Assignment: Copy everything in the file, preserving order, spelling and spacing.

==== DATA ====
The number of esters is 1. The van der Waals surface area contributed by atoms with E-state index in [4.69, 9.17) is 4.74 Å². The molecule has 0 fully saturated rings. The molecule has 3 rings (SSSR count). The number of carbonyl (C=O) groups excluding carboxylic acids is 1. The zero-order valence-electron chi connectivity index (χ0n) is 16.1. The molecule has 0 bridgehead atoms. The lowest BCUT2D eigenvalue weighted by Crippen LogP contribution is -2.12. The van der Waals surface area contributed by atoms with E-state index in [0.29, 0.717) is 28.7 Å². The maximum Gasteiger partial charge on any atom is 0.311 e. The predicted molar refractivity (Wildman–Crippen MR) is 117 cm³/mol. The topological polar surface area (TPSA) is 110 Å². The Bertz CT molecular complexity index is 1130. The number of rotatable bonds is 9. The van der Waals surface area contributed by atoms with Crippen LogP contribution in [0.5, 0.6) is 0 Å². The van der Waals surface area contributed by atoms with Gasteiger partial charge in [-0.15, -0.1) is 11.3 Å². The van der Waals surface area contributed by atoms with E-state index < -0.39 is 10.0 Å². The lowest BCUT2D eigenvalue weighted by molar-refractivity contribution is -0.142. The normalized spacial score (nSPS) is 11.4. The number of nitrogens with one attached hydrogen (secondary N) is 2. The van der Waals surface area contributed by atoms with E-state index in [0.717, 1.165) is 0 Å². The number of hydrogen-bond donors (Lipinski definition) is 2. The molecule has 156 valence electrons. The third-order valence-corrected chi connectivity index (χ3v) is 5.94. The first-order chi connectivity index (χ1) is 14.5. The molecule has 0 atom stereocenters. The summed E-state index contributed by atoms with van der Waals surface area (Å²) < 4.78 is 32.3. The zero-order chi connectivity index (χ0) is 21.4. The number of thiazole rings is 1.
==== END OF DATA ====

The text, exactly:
The number of esters is 1. The van der Waals surface area contributed by atoms with E-state index in [4.69, 9.17) is 4.74 Å². The molecule has 0 fully saturated rings. The molecule has 3 rings (SSSR count). The number of carbonyl (C=O) groups excluding carboxylic acids is 1. The zero-order valence-electron chi connectivity index (χ0n) is 16.1. The molecule has 0 bridgehead atoms. The lowest BCUT2D eigenvalue weighted by Crippen LogP contribution is -2.12. The van der Waals surface area contributed by atoms with E-state index in [0.29, 0.717) is 28.7 Å². The maximum Gasteiger partial charge on any atom is 0.311 e. The predicted molar refractivity (Wildman–Crippen MR) is 117 cm³/mol. The topological polar surface area (TPSA) is 110 Å². The Bertz CT molecular complexity index is 1130. The number of rotatable bonds is 9. The van der Waals surface area contributed by atoms with Crippen LogP contribution in [0.5, 0.6) is 0 Å². The van der Waals surface area contributed by atoms with Gasteiger partial charge in [-0.15, -0.1) is 11.3 Å². The van der Waals surface area contributed by atoms with E-state index < -0.39 is 10.0 Å². The lowest BCUT2D eigenvalue weighted by molar-refractivity contribution is -0.142. The normalized spacial score (nSPS) is 11.4. The number of nitrogens with one attached hydrogen (secondary N) is 2. The van der Waals surface area contributed by atoms with E-state index in [0.717, 1.165) is 0 Å². The number of hydrogen-bond donors (Lipinski definition) is 2. The molecule has 156 valence electrons. The third-order valence-corrected chi connectivity index (χ3v) is 5.94. The first-order chi connectivity index (χ1) is 14.5. The molecule has 0 atom stereocenters. The summed E-state index contributed by atoms with van der Waals surface area (Å²) < 4.78 is 32.3. The zero-order chi connectivity index (χ0) is 21.4. The number of thiazole rings is 1.